Congolese Workers Party

The following article is from The Great Soviet Encyclopedia (1979). It might be outdated or ideologically biased.

Congolese Workers’ Party


(CWP; Parti Congolais du Travail), a revolutionary democratic party in the People’s Republic of the Congo, succeeding the National Revolutionary Movement. The CWP was established in December 1969 at the Constituent Congress, which also adopted the party rules. The plenary session of the Central Committee of the CWP held in December 1970 and January 1971 adopted a party program that provided for the noncapitalist development of the country. The Extraordinary Congress held in late 1972 adopted a new program, which reaffirmed the socialist orientation of the country’s development.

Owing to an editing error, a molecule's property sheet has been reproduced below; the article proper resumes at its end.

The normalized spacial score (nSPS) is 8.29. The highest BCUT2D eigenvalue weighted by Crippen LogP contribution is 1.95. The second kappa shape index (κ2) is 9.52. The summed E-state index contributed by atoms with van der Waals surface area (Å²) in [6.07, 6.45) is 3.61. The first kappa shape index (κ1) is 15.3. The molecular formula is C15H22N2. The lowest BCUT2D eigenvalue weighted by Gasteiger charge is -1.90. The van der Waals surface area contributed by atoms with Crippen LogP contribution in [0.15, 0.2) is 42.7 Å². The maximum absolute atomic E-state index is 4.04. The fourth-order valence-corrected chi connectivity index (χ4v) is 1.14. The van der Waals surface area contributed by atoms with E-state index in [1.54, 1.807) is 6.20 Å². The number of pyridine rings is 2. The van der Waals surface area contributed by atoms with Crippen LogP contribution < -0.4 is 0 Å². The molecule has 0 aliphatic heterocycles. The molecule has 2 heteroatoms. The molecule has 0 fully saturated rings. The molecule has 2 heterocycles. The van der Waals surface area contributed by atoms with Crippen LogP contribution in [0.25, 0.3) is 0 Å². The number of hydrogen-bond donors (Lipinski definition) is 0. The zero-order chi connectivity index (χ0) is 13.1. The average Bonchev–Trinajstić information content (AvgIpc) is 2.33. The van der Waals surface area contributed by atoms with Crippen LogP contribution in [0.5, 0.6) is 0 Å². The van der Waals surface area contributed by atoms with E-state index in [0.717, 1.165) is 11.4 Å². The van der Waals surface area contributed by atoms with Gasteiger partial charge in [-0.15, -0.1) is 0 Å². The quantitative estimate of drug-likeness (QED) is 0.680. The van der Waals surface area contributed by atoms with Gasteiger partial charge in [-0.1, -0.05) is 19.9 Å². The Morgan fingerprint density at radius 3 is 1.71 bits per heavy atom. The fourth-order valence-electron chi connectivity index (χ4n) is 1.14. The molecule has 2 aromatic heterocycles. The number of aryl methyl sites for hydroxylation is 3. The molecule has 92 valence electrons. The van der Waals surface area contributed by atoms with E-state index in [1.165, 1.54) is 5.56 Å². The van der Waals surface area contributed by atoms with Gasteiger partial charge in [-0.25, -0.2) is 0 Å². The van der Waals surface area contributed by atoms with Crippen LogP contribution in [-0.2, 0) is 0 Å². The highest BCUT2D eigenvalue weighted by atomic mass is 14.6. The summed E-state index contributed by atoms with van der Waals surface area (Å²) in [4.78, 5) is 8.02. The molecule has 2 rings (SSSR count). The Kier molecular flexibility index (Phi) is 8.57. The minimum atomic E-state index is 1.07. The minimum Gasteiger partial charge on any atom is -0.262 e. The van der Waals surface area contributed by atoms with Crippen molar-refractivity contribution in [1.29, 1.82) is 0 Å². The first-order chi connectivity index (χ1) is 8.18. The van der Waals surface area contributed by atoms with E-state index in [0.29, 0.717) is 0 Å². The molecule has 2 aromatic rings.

From its foundation the CWP has been the governing and sole party in the country. It directly supervises the central state agencies and exercises its influence on the local level through broad-based public organizations. In economic matters the CWP is devoting primary attention to the creation of a state sector and to making it the decisive element in the national economy. The basic principles of the party’s foreign policy are support of the national liberation movement and the development of all-around relations with the socialist countries. The party’s press organ is the weekly newspaper Etumba. M. Ngouabi is chairman of the Central Committee of the CWP.

The Great Soviet Encyclopedia, 3rd Edition (1970-1979). © 2010 The Gale Group, Inc. All rights reserved.